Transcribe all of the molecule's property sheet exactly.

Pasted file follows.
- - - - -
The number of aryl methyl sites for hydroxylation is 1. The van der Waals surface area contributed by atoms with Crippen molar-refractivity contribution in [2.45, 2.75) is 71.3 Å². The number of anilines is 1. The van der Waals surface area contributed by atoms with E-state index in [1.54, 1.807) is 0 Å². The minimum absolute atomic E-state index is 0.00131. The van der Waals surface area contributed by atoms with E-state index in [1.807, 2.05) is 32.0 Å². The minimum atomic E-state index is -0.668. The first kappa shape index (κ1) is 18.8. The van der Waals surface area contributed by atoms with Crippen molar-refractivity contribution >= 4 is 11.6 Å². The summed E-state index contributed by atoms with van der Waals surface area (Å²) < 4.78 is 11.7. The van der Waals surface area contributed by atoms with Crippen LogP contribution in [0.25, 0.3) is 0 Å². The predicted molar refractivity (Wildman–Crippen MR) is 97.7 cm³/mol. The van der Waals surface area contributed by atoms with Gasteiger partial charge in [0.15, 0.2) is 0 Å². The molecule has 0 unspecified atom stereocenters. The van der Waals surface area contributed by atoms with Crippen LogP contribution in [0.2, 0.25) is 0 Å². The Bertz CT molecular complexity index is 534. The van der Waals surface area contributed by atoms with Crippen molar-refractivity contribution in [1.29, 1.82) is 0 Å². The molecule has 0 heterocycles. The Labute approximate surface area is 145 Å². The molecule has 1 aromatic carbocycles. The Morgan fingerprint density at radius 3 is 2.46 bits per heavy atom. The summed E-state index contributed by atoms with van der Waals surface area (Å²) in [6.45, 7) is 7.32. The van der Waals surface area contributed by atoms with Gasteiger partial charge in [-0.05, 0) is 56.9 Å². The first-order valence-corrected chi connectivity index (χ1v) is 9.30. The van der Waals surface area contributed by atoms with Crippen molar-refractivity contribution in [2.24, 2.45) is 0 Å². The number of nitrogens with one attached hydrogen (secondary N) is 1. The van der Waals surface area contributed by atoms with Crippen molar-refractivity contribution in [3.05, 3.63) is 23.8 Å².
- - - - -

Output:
The number of aryl methyl sites for hydroxylation is 1. The van der Waals surface area contributed by atoms with Crippen molar-refractivity contribution in [2.45, 2.75) is 71.3 Å². The number of anilines is 1. The van der Waals surface area contributed by atoms with E-state index in [1.54, 1.807) is 0 Å². The minimum absolute atomic E-state index is 0.00131. The van der Waals surface area contributed by atoms with E-state index in [1.807, 2.05) is 32.0 Å². The minimum atomic E-state index is -0.668. The first kappa shape index (κ1) is 18.8. The van der Waals surface area contributed by atoms with Crippen molar-refractivity contribution >= 4 is 11.6 Å². The summed E-state index contributed by atoms with van der Waals surface area (Å²) < 4.78 is 11.7. The van der Waals surface area contributed by atoms with Crippen LogP contribution in [0.25, 0.3) is 0 Å². The predicted molar refractivity (Wildman–Crippen MR) is 97.7 cm³/mol. The van der Waals surface area contributed by atoms with Gasteiger partial charge in [0.15, 0.2) is 0 Å². The molecule has 0 unspecified atom stereocenters. The van der Waals surface area contributed by atoms with Crippen LogP contribution in [0.2, 0.25) is 0 Å². The Bertz CT molecular complexity index is 534. The van der Waals surface area contributed by atoms with Crippen molar-refractivity contribution in [1.29, 1.82) is 0 Å². The molecule has 0 heterocycles. The Labute approximate surface area is 145 Å². The molecule has 1 aromatic carbocycles. The Morgan fingerprint density at radius 3 is 2.46 bits per heavy atom. The summed E-state index contributed by atoms with van der Waals surface area (Å²) in [6.45, 7) is 7.32. The van der Waals surface area contributed by atoms with Gasteiger partial charge in [-0.05, 0) is 56.9 Å². The first-order valence-corrected chi connectivity index (χ1v) is 9.30. The van der Waals surface area contributed by atoms with Crippen molar-refractivity contribution in [2.24, 2.45) is 0 Å². The number of nitrogens with one attached hydrogen (secondary N) is 1. The van der Waals surface area contributed by atoms with Crippen molar-refractivity contribution in [3.05, 3.63) is 23.8 Å².